Simply put, if they use ARP spoofing and have the right login credentials, fraudsters can access client and employee portals because the connection looks legitimate.

DNS Server Spoofing

Similar to ARP, the domain name system (DNS) provides an additional layer of security whenever employees and customers access your website. The DNS check ensures that the URL being displayed belongs to the website that the user is visiting. But, fraudsters can actually introduce corrupt DNS information into a platform’s cache, effectively hijacking the name/URL of a website. 

DNS spoofing is usually performed at the same time as other types of attempts, like man-in-the-middle attacks. In this type of fraud, users access a fraudulent website thinking it belongs to your company, so they enter sensitive information that can range from passwords to payment details and everything in between. 

Remember that once the IP has been spoofed, performing a similar spoofing attack on the DNS becomes much easier. The best approach is to develop a robust security mechanism that covers all potential attack points, including caller ID spoofing.

Website Spoofing

Spoofing an entire website is much more complicated than any of its individual parts, but the effects of this type of fraud are catastrophic. During this type of spoofing attack, fraudsters create a false version of your company website that looks and behaves identically to your actual site.  

Spoofed websites tend to have tell-tale signs, but these false platforms are still relatively successful at extracting sensitive information. This approach can be used against employees and customers. Plus, if fraudsters have already spoofed a website’s IP, DNS, and ARP, the fake website becomes more convincing because it likely won’t be flagged by a security tool.

If a client or employee uses a spoofed site without realizing it, this person will likely return to this false URL multiple times. This makes it one of the most popular ways that fraudsters use to collect information gradually.

Call Spoofing Explained: How Does It Work?

Call spoofing technology allows callers to deliberately mask their numbers. In most cases, this involved a voice over internet protocol (VoIP) service provider or a phone line that employs a VoIP platform to make calls using the internet. VoIP providers usually allow callers to select the name and number they want to appear on the receiver's phone, which makes it easy for fraudsters to create an illusion.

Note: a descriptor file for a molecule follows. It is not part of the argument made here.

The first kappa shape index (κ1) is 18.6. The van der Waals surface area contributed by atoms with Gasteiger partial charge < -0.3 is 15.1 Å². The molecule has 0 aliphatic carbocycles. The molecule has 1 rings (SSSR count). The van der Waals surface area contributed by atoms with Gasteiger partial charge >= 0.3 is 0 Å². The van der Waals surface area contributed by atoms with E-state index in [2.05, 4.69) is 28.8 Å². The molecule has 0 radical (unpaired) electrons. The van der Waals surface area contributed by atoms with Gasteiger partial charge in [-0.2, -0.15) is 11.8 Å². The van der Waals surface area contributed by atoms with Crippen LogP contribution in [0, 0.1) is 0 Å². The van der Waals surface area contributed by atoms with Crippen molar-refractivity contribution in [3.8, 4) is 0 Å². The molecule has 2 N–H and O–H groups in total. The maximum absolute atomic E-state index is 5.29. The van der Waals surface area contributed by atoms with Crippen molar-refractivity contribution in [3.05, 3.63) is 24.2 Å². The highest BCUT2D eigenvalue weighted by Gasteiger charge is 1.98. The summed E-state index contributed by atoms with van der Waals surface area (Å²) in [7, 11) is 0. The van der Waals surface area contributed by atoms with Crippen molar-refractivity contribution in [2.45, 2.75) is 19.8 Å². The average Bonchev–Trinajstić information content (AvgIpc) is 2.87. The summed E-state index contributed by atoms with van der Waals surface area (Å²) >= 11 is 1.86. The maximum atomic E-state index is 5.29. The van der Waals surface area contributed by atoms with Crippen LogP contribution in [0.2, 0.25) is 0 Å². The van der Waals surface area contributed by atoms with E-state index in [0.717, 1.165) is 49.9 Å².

We’ve extensively discussed the definition of call spoofing, but it’s worth noting that this practice wasn’t developed for deceitful activities. 

Some companies employ call spoofing to protect their internal numbers, create a consistent experience for their clients, and help their partners represent them more officially. For example, a call center that makes outbound calls on behalf of a company may spoof its numbers to make it look like the contacts are coming from the client, rather than an outsourced provider.

How to Detect Caller ID Spoofing Attacks

Spoofing attacks may not seem like they directly affect the company being spoofed. But, the truth is that these can have a detrimental effect on a business’ reputation, especially if it refuses to take some responsibility or address the situation.

To combat caller ID spoofing, business owners should organize employee training sessions and also invest in educating clients. Make sure that employees get into the habit of assessing every single call and give customers resources that help inform them about the dangers of caller ID spoofing as well as identity theft.

Moreover, you can also partner with voice intelligence and performance providers like Hiya. Our robust platform allows you to identify your calls to ensure they are legitimate and prevent spoofers from using your numbers for malicious activities. Hiya Connect also gives you full visibility into your caller reputation with insights into how many times your calls have been marked as spam or fraud, and whether or not your numbers have been spoofed. 

Avoid Being Targeted By Spoofers

Every single person that receives a suspicious call from your number will have a negative perception of your brand. And, the more this happens, the more users will be discouraged from doing business with your company. 

Your business phone numbers are representations of your brand reputation as you reach out and connect with present as well as future customers. Not only this, but they help your team stay informed and in communication, so protecting the numbers that represent your business should be a priority. 

When you think about protecting your company, implementing a robust security infrastructure may be the first thing that comes to mind. However, spoofed calls are now among the most common types of cybercrime, so your security team also needs to safeguard your business from the harmful effects of fraudulent phone number spoofing.

Go deeper into the topic of preventing phone spoofing with Hiya’s eBook, “How to Stop Spoofing: Protect Your Customers from Spammers & Scammers.”

Protect Your Business with Hiya

At Hiya, we know that being able to connect with customers is essential for the success of any business. For this reason, our goal is to create a safe and secure environment where your team members and clients are certain about who they are speaking with every time they interact with your business. 

From robust anti-spoofing features to insight into malicious attempts to use your numbers, Hiya has you covered. If you are interested in learning more about our voice performance platform, get in touch with our team of specialists and we’ll be glad to help.




Author Laleh Hassibi

Hiya's Director of Content Marketing and Growth